Introduction to Select Irish Literature and Film/The Irish Short Story
An Introduction to Irish Short Stories edit
The short story, in general, is defined as “a fictional prose tale of no specified length, but too short to be published as a volume on its own…normally [concentrating] on a single event with only one or two characters, more economically than a novel’s sustained exploration of a social background…”. In Irish culture, the short story has become central to the literary sphere; in the eighteenth and nineteenth century, Ireland - particularly the capital city of Dublin - became a cultural hub known for its artistic achievements in the literary sphere, and the Irish short story is very much a creation of this flourishing literary culture.
Irish people revere their storytellers. This reverence dates back to the earliest civilizations and cultures in Ireland, during which the highly regarded role of fili, a respected aristocratic position that one had to study and master to perform. Those who held this title were thought to be descendants of the Celtic ‘vatis’ and were believed to be seers and prophetic, as opposed to a purveyors of history. While the fili was a poet, the role gradually altered over time to fulfill two functions, both of which evoke the characteristics of short story telling: (1) the fili had to fulfill the function of the seanchaí, which was to preserve Irish history, genealogies and short, local tales which often included mythological creatures; and (2) the fili was also the sgéalaí,in which one was expected to relate more fantastical stories of heroism and wonder.
With the introduction and spread of the printing press, the oral storytelling culture of Ireland was challenged, eventually, by the onset of mass publishing, and, as such, much of the early short stories of Ireland are a hybrid of oral storytelling and modern literature. Many authors who helped in the pioneering and shaping of the modern Irish short story grew up in rural communities in close proximity to cities with libraries; as such, these authors, such as Sean O’Faolain and Frank O’Connor were exposed to classic works of literature and the rural storytelling still prevalent in countryside of Ireland.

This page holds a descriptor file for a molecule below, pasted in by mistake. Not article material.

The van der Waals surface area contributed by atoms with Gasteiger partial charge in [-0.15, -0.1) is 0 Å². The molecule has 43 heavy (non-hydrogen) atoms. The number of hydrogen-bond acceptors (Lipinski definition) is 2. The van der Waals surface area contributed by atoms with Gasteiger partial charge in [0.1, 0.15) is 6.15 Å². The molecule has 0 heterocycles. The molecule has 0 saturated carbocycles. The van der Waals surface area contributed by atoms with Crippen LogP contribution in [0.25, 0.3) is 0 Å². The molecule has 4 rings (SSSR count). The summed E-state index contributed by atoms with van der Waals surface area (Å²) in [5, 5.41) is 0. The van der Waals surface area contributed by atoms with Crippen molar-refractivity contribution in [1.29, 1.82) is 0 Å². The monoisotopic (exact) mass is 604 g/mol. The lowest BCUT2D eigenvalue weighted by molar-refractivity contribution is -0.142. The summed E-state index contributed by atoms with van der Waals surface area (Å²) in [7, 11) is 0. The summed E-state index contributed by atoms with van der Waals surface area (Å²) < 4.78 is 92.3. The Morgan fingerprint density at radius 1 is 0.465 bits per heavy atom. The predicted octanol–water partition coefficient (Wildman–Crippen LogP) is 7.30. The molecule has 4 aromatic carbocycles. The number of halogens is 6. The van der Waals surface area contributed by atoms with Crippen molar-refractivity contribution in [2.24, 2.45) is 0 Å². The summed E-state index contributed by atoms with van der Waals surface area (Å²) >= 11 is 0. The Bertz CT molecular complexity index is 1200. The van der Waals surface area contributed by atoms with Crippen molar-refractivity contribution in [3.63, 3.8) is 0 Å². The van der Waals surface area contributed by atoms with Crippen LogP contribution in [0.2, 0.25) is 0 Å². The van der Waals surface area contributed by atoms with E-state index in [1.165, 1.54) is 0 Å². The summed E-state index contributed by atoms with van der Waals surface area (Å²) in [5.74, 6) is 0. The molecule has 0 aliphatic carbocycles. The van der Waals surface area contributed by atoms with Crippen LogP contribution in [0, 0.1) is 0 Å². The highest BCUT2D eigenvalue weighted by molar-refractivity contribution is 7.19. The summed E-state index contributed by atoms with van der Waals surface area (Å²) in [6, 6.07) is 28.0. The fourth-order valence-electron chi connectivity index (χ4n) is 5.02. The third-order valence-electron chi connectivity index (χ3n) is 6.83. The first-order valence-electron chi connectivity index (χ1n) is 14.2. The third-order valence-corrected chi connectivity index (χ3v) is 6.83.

Through the late nineteenth and twentieth century, the Irish short story has become a hugely popular form. The short story was said to be created by the "risen people," as the late nineteenth century attracted many authors of the newly emerging Irish Catholic bourgeoisie class, many of whom originated from the impoverished regional towns of Ireland. Irish writers traditionally excel at the short story genre, with notable Irish authors publishing short stories or collections of short stories, including James Joyce, Samuel Beckett, William Butler Yeats, and Oscar Wilde.
Short stories in the Twentieth Century edit
Ireland cultivated the short story in the early twentieth century and Irish authors such as James Joyce and George Moore experimented in this genre. They pioneered its form and content, often creating “...critical and condemnatory…”  narratives regarding their “...attitudes toward art, religion and Ireland….”  with similar themes, symbols and images throughout both their works. As a result, they created a uniquely Irish genre of literature. However, after the Easter Rising of 1916, and the onset of the first set of Troubles, this genre evolved even more. In the 1920s and 1930s, special recognition can go to the second generation of short story authors, most notably Liam O’Flaherty, Frank O’Connor, and Sean O’Faolain for reshaping the short story content to an extent from what it had been in the preceding decades. The Civil War in Ireland had a huge impact on the works the authors produced, as it“…brought disillusionment and a recognition that under a different flag, there was still in Ireland dissension and corruption…the impression of being part of a troubled and alienated society made the writers invest their art with particular energy, making it a means to assert their identity before a quite foreign and possibly hostile world, or to write for an Irish audience that they had already grown to disdain.”
By the end of the Second World War, the Irish short story had become an established, popular genre in Ireland, England and the United States, due to the larger distribution that was allotted to these works as the result of periodicals such as the Atlantic Monthly, which regularly published Irish short stories in their volumes. By the mid twentieth century, several more authors were associated with this literary genre including Mary Laverty, Elizabeth Bowen, Benedict Kiely, Bryan MacMahon, and Michael Laverty.
Elements of the Irish Short Story edit